Why Are We So Interested In True Crime?

Lily Ives, Editor in Chief

Morbid curiosity is nothing new to people. There has been this fascination with anything gruesome, dark, and horrifying for as long as the 18th century, with written horror becoming more popular, with things like Frankenstein and The Strange Case of Dr. Jekyll and Mr. Hyde. With the dawn of the internet, this has only become more and more prevalent.

Sites like YouTube and Reddit foster communities of like-minded people who are all fascinated with past murder cases and unsolved mysteries of every variety.
Besides this, the most basic question that people have for these communities is why? Why do you find it so interesting? Why do you like reading these things?
To start, I am one of these people. I find true crime interesting to no end and it’s easily one of my favorite subjects of the media. For me personally, I like these because I like being scared. I like feeling that unease that comes with an unsolved missing persons case. It’s the same reason I like horror movies: it makes my skin crawl and it lets me worry about things outside of my own life and anxieties.
I am far from the first person to pose this question. It has, especially recently, become a big topic of debate, with many people saying that people who are interested in it are dangerous or, on the other hand, they are simply curious about things like the human psyche and condition.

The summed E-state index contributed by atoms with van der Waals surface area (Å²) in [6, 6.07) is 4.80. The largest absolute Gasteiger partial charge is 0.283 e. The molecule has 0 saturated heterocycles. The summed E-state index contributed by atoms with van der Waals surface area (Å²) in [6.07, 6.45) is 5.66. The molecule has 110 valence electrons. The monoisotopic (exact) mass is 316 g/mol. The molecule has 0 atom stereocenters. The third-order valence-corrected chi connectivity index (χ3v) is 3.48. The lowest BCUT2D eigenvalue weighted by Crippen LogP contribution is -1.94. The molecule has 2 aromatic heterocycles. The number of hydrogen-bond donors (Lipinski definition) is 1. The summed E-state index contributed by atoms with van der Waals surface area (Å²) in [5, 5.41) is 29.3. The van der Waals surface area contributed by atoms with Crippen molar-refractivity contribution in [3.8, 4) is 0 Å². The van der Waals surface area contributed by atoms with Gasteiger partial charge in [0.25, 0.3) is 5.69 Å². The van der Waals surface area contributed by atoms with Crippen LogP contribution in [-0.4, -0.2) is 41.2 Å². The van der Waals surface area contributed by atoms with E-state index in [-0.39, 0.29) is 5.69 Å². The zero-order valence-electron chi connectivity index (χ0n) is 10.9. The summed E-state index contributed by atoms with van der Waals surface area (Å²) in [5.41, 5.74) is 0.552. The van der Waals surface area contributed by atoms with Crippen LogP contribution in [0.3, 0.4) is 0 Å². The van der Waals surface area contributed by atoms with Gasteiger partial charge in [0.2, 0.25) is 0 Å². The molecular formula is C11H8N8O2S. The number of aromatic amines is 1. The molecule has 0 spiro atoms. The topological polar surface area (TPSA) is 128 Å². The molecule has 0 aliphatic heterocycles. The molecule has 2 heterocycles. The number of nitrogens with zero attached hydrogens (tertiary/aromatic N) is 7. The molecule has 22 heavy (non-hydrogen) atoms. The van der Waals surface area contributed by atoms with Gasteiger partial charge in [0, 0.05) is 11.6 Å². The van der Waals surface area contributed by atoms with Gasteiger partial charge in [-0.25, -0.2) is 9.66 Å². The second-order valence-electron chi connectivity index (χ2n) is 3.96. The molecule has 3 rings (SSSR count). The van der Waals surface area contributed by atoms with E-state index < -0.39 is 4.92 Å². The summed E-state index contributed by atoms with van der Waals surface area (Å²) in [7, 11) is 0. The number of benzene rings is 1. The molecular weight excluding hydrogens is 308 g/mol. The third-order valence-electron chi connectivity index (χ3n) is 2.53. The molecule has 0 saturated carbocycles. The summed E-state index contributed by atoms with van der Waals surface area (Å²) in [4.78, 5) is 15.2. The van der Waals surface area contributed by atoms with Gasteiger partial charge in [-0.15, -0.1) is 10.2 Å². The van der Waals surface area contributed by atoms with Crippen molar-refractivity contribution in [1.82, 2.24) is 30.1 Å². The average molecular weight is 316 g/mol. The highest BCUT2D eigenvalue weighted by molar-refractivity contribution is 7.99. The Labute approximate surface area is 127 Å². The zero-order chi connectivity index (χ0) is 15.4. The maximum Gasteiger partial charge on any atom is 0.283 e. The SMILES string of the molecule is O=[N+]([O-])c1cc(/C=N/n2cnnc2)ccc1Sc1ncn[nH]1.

Most people point to morbid curiosity being the culprit for this interest, and that seems to be true. It’s the same phenomenon of looking at a car crash while driving past it: you feel this pull to know all the gruesome details of what happened.
To get some more local perspective on this, I interviewed Brittany Hovland, social studies and psychology teacher here at Wheat Ridge. She, herself, is incredibly interested in true crime, offering a perspective of both a logical and a personal point of view.
“There have always been people who were fascinated by the horrible things people do,” said Hovland on the topic of the history of this interest. She went on to state some examples, with one being as far back as the late 1800s. A word to put to this idea would be “morbid curiosity,” which ties into what else Hovland said.
“It is natural to question what we don’t understand and to try and find an explanation. I think it is incredibly important that we continue to study the disorders of the mind so that we might treat these people in an effective manner,” Hovland said.
Hovland points to the interesting idea that people may be interested in these types of morbid things because we are trying to help in answering questions. Especially with the advent of the internet, normal people have used their knowledge of murder and disappearance cases in order to try and solve something that hasn’t been yet.
As for the big question of “does this interest make you bad,” Hovland says that that is absolutely not true. In fact, she thinks that these people tend to look at all aspects of the human condition and are trying to gain some freedom born out of a lack of fear.
Overall, curiosity in the occult and morbid topics is a normal aspect of human culture. There are a number of different reasons for this, ultimately it comes down to interest in all aspects of life.